THE DEPARTMENT of Energy (DoE) has ordered the National Grid Corp. of the Philippines (NGCP) to procure ancillary services that are “sufficient” to ensure adequate supply during shortages. 

The DoE formalized the order through a department circular issued Tuesday, though it had advised the NGCP to do so in June in the wake of several yellow alerts, in which the grid’s supply margins thinned, resulting in outages.

Ancillary services are on call to be tapped to supplement the power supply, and are typically higher-cost than baseload supply. The NGCP has warned that raising the level of ancillary coverage will result in higher power costs.

The NGCP was ordered to open up a competitive selection process to qualified companies.

The DoE said NGCP must “ensure sufficient and least-cost provision of the (ancillary services)” in order to protect the public interest.

The NGCP will be held responsible for ensuring that the procurement is carried out in a timely manner, “particularly the capability-testing of generating facilities” and that key documents are promptly issued.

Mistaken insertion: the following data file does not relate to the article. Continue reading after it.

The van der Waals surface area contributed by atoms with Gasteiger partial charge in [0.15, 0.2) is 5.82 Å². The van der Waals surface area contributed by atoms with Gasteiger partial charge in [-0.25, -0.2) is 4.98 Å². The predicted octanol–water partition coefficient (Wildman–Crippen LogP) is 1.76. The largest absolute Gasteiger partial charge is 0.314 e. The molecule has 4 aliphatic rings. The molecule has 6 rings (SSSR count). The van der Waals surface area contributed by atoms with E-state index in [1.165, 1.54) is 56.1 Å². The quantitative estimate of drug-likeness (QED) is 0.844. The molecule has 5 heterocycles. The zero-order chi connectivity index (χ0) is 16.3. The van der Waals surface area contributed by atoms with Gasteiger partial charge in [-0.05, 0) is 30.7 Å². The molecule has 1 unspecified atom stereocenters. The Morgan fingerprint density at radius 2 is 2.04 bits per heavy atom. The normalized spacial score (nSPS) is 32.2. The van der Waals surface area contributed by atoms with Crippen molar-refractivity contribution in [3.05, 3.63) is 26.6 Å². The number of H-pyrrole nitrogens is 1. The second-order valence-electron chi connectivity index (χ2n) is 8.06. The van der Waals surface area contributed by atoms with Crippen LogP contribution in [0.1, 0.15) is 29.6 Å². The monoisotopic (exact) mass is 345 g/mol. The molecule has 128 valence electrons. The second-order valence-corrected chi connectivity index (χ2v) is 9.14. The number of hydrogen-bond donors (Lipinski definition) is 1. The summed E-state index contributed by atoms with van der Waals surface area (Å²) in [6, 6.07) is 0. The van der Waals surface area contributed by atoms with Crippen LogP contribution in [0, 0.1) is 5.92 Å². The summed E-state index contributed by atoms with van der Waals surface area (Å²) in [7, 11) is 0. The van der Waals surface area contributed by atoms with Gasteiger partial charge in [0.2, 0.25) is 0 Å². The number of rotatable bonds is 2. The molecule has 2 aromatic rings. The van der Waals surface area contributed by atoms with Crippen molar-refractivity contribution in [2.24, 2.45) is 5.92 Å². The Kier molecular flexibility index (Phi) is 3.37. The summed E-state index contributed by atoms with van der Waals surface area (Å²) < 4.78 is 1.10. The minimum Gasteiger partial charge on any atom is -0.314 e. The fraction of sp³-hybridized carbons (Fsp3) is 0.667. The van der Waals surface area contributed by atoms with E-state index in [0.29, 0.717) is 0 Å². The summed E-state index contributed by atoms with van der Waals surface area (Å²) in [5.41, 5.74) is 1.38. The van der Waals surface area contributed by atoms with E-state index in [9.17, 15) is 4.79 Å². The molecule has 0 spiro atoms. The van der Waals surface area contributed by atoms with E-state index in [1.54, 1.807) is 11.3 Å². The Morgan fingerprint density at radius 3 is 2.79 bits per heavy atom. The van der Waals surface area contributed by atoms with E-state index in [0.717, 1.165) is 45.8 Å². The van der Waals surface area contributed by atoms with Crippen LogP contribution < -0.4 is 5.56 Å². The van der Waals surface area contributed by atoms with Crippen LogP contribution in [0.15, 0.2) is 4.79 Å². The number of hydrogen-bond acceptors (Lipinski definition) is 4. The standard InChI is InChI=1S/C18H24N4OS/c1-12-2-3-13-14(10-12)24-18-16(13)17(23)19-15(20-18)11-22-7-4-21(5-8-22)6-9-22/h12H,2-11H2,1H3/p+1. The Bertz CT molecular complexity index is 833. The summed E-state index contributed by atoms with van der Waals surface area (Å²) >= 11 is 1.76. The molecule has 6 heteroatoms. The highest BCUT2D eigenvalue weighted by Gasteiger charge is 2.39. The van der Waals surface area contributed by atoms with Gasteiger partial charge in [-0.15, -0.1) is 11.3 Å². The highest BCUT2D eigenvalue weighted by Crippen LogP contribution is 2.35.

The DoE also required the NGCP to submit an Ancillary Service Agreement Procurement Plan (ASAPP) which contains the grid operator’s projected ancillary service requirements for the next 10 years and a plan for the acquisition of such services on or before March 31 every year.

The outcome of the DoE’s review of the ASAPP will be posted on the NGCP’s website not later than the end of April every year.

The DoE said the auctions must take place six months after the circular takes effect. The contract period for suppliers of ancillary services is capped at five years.

The order will take effect on Friday, 15 days after it was published in two general-circulation newspapers on Oct. 14.

The DoE has recommended the return of control over power grid operations to the government after power outages in Luzon in June, allegedly due to NGCP’s non-compliance with ancillary services coverage standards.

NGCP is privately owned by holding company Synergy Grid and Development Philippines, Inc., which has a 60% stake. The remaining 40% is owned by the State Grid Corp. of China. — Bianca Angelica D. Añago